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Workers' Compensation

4 Workplace Safety Tips Every Employee Should Know

Greg Andress
by Greg Andress on August 8, 2017

safety proceduresIt’s your job as an employer to help keep your employees safe on the job, and that doesn’t just mean providing them with the proper safety equipment. Whether it’s in a warehouse, on a job site, or in an office-setting, creating a culture of safety is key to sending your employees home in the same condition they arrived in.

In order to be successful, your business needs a foundation of safety that encourages employees on all levels to stay aware of their surroundings and raise red flags when needed. As an employer, you should invest in the best equipment and technology possible to make your workplace as safe as possible. Education and training is a huge part of creating that safety culture. Here are four workplace safety tips every employer (and employee) should know.

  1. Maintain an Organized Workplace

It seems simple enough to maintain an organized workplace, but you’d be surprised how often a box of tools, leaks or spills can lead to injuries. You should regularly take a walk around the job site or workplace and remove any hazards. Make sure to conduct a regular safety audit, too. This review not only helps you recognize any equipment risks, it also may help you discover other opportunities for improvement.

  1. Create a Safety Committee

You want your employees to not only practice, but also preach safety. If you involve them in the process and allow them to contribute, they’ll be all the more excited to help you maintain the safety culture you’ve worked so hard to create. Create a committee of “safety ambassadors” who can help you think of new ways to prevent accidents and get their co-workers on board. Have the safety committee members help you make it clear to others that you want to hear any safety concerns or new ideas they might have. Reward those who perform their work safely and use them as an example for others.

According to OHSA, in a strong safety culture, everyone feels responsible for safety and pursues it on a daily basis; employees go beyond "the call of duty" to identify unsafe conditions and behaviors, and intervene to correct them. For instance, in a strong safety culture any worker would feel comfortable walking up to the plant manager or CEO and reminding him or her to wear safety glasses. A company with a strong safety culture typically experiences few at-risk behaviors, consequently they also experience low accident rates, low turn-over, low absenteeism, and high productivity.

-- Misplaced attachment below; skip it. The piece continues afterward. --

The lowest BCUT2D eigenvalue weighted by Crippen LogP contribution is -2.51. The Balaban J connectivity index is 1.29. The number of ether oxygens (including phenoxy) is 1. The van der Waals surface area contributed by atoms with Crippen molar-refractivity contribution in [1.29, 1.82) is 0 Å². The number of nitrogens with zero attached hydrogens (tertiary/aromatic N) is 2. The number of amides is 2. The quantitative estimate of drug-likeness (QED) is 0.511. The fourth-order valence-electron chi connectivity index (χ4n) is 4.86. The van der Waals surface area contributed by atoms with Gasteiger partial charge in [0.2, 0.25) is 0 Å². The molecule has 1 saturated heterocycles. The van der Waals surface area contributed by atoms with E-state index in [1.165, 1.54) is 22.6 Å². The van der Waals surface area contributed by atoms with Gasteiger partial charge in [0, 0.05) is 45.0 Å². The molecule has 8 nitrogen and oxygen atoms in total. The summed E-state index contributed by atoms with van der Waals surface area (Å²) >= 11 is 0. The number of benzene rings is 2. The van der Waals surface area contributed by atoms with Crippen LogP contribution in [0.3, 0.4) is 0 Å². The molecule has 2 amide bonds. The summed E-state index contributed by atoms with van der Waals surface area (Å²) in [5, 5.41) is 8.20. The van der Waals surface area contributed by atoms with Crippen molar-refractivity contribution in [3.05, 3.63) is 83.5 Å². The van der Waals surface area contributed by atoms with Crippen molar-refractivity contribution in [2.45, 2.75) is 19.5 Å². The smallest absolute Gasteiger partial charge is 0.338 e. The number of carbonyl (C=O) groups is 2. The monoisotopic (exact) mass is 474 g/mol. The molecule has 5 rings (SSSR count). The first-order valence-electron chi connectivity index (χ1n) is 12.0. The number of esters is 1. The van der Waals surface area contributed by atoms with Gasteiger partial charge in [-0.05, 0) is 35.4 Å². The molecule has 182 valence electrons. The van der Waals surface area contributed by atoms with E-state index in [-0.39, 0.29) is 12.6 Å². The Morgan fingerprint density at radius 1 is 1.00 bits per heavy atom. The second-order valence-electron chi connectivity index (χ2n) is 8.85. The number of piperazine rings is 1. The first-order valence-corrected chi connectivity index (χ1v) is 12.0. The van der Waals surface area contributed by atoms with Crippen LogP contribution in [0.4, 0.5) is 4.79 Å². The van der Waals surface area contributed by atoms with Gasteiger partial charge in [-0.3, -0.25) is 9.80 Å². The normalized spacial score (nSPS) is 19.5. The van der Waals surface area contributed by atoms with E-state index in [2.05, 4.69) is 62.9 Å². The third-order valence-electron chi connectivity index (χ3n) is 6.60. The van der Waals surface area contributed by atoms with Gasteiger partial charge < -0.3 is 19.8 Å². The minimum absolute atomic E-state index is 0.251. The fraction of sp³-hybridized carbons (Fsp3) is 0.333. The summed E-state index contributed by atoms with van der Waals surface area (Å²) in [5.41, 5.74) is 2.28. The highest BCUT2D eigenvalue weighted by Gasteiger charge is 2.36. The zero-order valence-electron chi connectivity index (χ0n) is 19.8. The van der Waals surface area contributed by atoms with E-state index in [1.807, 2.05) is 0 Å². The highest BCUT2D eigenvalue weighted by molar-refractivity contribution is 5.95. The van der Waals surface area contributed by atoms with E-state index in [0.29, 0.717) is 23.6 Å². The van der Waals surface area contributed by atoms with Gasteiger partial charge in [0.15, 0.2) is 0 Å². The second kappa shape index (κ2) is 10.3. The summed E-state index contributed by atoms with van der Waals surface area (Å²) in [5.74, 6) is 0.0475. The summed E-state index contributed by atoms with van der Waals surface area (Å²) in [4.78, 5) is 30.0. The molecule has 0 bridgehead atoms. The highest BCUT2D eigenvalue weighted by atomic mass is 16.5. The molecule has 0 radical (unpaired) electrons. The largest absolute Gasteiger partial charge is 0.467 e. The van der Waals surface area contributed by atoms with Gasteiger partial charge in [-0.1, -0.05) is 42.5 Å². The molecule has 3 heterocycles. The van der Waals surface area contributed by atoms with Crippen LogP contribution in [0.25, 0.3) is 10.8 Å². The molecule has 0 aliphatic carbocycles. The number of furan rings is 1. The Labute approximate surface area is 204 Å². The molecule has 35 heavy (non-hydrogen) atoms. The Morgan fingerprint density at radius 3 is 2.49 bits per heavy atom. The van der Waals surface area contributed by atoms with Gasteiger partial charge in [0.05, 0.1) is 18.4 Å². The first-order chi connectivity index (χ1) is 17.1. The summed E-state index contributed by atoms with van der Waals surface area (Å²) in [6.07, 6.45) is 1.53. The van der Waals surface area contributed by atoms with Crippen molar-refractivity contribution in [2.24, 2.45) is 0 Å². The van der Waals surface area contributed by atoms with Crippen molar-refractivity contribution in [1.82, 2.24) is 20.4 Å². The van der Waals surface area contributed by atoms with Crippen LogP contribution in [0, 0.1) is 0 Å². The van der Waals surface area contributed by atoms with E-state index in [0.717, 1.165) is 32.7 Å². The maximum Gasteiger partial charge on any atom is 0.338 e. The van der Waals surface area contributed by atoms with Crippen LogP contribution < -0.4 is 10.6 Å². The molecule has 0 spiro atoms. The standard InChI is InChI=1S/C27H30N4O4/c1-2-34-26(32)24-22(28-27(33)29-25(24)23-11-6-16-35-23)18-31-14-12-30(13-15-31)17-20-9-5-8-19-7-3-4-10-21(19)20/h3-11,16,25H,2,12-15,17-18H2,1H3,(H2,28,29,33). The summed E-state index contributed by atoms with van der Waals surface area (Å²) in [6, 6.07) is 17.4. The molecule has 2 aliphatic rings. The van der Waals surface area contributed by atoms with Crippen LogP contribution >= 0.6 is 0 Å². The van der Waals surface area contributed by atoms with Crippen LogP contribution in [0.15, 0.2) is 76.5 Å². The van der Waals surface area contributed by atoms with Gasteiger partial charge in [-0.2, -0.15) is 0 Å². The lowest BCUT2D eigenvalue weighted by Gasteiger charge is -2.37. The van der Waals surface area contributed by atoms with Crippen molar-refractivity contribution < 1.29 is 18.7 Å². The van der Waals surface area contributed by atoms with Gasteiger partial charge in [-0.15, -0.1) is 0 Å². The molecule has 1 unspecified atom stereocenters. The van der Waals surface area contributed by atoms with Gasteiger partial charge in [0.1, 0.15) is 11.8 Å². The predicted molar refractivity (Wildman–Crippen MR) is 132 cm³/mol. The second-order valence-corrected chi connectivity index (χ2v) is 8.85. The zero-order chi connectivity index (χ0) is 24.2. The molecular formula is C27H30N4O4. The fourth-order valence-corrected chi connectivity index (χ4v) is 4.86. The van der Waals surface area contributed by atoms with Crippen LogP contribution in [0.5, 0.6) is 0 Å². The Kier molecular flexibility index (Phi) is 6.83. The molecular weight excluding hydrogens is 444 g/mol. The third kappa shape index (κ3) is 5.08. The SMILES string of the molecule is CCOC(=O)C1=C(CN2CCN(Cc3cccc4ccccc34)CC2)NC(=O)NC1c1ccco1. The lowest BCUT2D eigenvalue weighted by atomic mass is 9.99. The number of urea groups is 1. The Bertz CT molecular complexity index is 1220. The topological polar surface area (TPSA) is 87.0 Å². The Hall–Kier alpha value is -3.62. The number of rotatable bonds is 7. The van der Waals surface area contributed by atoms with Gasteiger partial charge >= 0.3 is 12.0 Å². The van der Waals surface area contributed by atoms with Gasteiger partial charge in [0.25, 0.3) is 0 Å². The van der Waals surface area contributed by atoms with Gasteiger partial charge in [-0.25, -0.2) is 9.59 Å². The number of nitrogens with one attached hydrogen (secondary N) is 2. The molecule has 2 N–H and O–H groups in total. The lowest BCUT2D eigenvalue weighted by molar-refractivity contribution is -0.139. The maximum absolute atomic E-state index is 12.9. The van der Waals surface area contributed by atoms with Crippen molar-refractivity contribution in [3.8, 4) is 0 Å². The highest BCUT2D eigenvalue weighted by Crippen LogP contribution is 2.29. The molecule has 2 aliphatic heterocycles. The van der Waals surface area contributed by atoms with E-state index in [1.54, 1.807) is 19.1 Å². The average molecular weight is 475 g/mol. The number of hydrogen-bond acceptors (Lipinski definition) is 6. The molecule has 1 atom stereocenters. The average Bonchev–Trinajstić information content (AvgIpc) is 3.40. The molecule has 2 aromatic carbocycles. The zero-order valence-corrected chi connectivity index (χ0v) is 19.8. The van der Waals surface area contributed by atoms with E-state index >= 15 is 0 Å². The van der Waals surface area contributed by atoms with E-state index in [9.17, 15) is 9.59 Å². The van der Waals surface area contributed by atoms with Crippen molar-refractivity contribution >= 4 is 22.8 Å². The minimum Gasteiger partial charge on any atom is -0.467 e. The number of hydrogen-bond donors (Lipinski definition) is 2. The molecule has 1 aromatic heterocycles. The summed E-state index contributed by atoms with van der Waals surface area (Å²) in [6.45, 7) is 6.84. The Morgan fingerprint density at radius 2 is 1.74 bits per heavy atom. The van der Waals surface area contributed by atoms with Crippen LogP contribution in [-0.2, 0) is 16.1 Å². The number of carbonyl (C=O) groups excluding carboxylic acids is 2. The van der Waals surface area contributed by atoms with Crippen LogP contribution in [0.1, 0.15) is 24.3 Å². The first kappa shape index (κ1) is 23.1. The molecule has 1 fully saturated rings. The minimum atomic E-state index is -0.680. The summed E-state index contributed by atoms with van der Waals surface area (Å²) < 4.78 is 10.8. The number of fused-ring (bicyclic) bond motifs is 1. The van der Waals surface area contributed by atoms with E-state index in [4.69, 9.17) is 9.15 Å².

1. Provide Detailed Job Training that Includes Safety Training

Provide concise work and training instructions for your employees both verbally and in writing. Be sure they understand how to use the equipment associated with their job before they begin work. Sometimes, it may be necessary to provide training documents in other languages. It’s important to include safety training in your orientation for several reasons including:

  • Worker safety
  • Reduced insurance premiums
  • Lower workers’ comp rates
  • Compliance with OSHA, DOT and EPA regulations
  1. Provide Protective Equipment and Maintain Machinery

Different employees may require different types or sizes of protective equipment so it’s important to work with your staff to determine which specific equipment is needed. You also want to have your machines regularly checked to make the safety mechanisms are operating correctly. Make sure each piece of equipment has clear instructions prominently displayed near it.

Here at FrankCrum, we can help you customize a safety program specific to your company’s needs. 

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Greg Andress
Greg Andress

Greg Andress, Director of Risk Management Services for Frank Winston Crum Insurance, is a 30+ veteran of the insurance industry who has spent more than 20 years in risk management/loss control. With clients in many industries, Greg has developed proactive loss control programs, training materials and technical bulletins; and delivered training for hundreds of clients nationwide to help them understand how they can identify and control their total cost of loss.